Monday, March 23, 2009

Maine Maple Syrup

Sunday was "Maine Maple Sunday", an event which takes place every third Sunday in March. All the "sugar shacks" are open to the public to view the maple syrup making process. My visit was to Parson's Maple Farms and I was surprised to see so many cars parked up to a quarter mile away from the shack. It was as typical a country Maine setting as you could get, approaching "quaint" with the home-built shack and rustic atmosphere. As I approached the farm, I could see the maple trees with taps sticking out of the bark. Small trees have one tap and larger trees have2 or 3 taps. The old way of collecting sap used buckets slung over the tap to catch the dripping, watery sap. There were a few of these on trees that were separated from the main stand of maples. And, I supposed, these buckets hanging on tree trunks added to the visual marketing making one want to buy fresh maple syrup you've seen being collected. Within the actual grove of trees that were close together however, a new system is used to collect sap. All the taps have what look like spaghetti hose attached, like you'd use in the garden for drip irrigation. The lines run from tap to tap and from tree to tree and eventually to a large collection tank or directly into the sugar shack.

Raw sap is very liquid and is filtered through course sand before arriving to the boiling vat via hoses and pipes. The whole process is pretty low-tech using gravity to feed the vat and young men constantly stoking the fire with New England hardwoods. It's a pretty heavy roiling boil to evaporate off water and steam rises within the shack and exits through the hinged roof openings. As the syrup thickens, it passes into a cooler vat for slower evaporation until just the right sugar content is reached, and is checked periodically by use of a hydrometer which measures specific gravity of the liquid.

The final step is to transfer the syrup to a vat heated to 180 degrees, which keeps it warm enough to filter a last time. It is then drawn off from a spigot into glass containers or cans and cools down, forming a vacuum in the container. There are no machines here, everything is done by hand and the containers are either plastic, tin, or glass and pre-labeled.

Syrup grade depends on the incoming sap and is not manipulated by the process. Generally the first sap of the 4-6 week sugaring season produces the lightest grade and as the tree's metabolism changes the sap becomes darker until the end of season. There are three "A" grades: 1. Light Amber, 2. Medium Amber, and 3. Dark Amber. An additional "B" grade or "cooking grade" is darker yet. Darker syrup has more maple and carmel flavor than the lighter grades, but personal preference dictates which you would buy. Most table syrup is grade A medium amber. The aroma of the smoke and maple in the sugar shack really made me want to exchange some of my cash for a lasting reminder that delightful day.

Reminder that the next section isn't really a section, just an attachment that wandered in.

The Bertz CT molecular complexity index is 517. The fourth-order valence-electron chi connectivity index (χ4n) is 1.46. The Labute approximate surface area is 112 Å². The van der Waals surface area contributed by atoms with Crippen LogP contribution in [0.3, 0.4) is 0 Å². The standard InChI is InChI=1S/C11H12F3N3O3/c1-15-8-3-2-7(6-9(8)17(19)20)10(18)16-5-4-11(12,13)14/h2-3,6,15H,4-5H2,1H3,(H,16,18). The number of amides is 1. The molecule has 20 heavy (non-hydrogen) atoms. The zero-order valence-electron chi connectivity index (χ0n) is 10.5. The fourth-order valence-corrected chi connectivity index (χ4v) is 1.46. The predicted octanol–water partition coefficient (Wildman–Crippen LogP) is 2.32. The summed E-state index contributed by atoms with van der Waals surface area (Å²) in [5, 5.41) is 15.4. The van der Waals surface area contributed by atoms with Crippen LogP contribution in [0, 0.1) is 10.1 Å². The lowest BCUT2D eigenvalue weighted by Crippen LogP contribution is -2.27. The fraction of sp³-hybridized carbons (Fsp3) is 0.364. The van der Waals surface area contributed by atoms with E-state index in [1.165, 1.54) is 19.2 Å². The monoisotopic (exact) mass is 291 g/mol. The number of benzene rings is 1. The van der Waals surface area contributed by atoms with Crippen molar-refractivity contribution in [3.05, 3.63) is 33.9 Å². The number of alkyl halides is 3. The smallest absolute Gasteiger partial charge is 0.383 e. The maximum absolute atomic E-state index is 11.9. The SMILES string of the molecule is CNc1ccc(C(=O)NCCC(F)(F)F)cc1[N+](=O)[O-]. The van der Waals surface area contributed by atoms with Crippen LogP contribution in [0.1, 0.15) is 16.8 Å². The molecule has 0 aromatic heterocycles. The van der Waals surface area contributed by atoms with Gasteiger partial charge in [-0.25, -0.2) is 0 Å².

Maple sap starts running in early March and most farms consider it a hobby or side business. This year the syrup is bringing about $55 a gallon and $11 a pint retail. The process is labor intensive as producers gather sap in the afternoon and boil it down sometimes until the early hours of the next morning. If one has even one maple tree on their property, they can harvest the sap yielding up to 2 or 3 gallons a day. It'll take about 10 gallons of sap to make 1 quart of syrup.

4 comments:

  1. Thanks, that was very interesting. I can smell the aromas of the maple as you described it. Were are the pancakes?
    My brother had a camper named "The Sugar Shack". He had that written on the back of it. I took it on a camping trip- vacation- with my wife and kids. People would honk their horns as they passed. Try to explain that to your children. I'm not sure what my brother did in it? LOL
    We are having a great spring.
    Love and hugz, Sbei

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  2. Daniel: Once again, you've a great job giving us a glimpse into a fascinating subject. Life in Maine is certainly different from California. It'll be in the low 80's today. I have to get back to my gardening chores. Keep up the good writing. Miss you. Chris

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  3. Great article, Daniel, and your pictures are wonderful. I'd love to visit Maine and see this process - just visit; we're spending afternoons with books on the deck these days (when we're home). Couldn't help but notice all the maple syrup for sell on the above link is from Vermont. Miss you. Irene

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  4. Its true that Vermont aggressively markets maple syrup. It is a state marketing push so that you are programed to think "Vermont" when maple syrup comes to mind. Maine produces vast amounts too, but just doesn't market as hard.

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